- marked by a disposition to oppose and contradict
"took perverse satisfaction in foiling her plans"
- Tom is perverse.
- Don't be so perverse!
- I just bet you were thinking something perverse just now.
- They also stated that, while the risk of such a perverse effect may be low for very small companies, it obviously increases as the company expands.
- Granting aid designed exclusively for newly created small enterprises may produce perverse incentives for existing small enterprises to close down and re-open in order to receive this type of aid.
- According to the interested parties, it would be a perverse outcome if a contract legally and validly concluded before Poland's accession to the EU and liberalisation were to become illegal after accession.
- If he had done so, the Commission would have been put in the absurd situation where the perverse consequence of seeking views on a course of action precluded that very course of action itself.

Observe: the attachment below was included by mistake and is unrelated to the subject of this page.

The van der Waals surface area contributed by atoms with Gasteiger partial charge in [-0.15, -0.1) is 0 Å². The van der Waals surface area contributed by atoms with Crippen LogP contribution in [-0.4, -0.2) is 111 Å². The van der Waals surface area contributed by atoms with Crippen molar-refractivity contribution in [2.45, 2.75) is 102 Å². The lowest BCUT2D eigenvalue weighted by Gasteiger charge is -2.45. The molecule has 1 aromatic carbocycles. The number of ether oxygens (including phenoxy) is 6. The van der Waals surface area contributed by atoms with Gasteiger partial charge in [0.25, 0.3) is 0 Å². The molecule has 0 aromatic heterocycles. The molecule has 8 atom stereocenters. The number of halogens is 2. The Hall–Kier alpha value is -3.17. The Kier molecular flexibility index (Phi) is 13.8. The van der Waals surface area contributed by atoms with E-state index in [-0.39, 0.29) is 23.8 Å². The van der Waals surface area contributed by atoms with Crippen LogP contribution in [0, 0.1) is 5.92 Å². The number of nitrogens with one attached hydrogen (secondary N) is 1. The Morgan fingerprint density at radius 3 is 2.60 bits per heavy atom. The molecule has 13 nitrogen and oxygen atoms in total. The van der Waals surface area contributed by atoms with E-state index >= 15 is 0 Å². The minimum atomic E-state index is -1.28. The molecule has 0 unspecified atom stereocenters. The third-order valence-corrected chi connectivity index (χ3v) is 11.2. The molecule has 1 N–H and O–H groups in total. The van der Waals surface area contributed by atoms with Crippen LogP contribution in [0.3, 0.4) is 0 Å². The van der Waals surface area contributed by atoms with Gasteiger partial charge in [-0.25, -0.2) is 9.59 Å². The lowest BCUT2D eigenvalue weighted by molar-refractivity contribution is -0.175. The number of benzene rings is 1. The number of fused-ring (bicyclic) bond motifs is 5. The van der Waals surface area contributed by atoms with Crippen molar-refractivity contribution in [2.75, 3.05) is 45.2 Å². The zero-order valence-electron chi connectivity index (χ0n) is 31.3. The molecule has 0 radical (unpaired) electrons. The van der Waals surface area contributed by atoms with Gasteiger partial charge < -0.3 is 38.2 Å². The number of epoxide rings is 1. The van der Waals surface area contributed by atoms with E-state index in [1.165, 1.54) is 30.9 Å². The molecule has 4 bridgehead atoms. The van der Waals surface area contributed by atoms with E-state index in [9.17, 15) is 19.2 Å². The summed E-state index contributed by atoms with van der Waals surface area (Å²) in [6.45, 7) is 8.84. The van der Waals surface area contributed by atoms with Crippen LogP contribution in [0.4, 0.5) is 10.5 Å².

- The amount of aid exceeding the minimum necessary to compensate for the regional disadvantages is a very likely cause of perverse effects (inefficient location choices), higher distortion of competition and, since aid is a costly transfer from taxpayers in favour of aid recipients, net welfare losses.
- On the issue of the estimate of the costs in Measure A, the United Kingdom notes that requiring that there be absolutely no uncertainty in their computation would make it impossible to grant relief for such long term liabilities, which would lead to a perverse application of State aid rules and go against the objectives of the Euratom Treaty.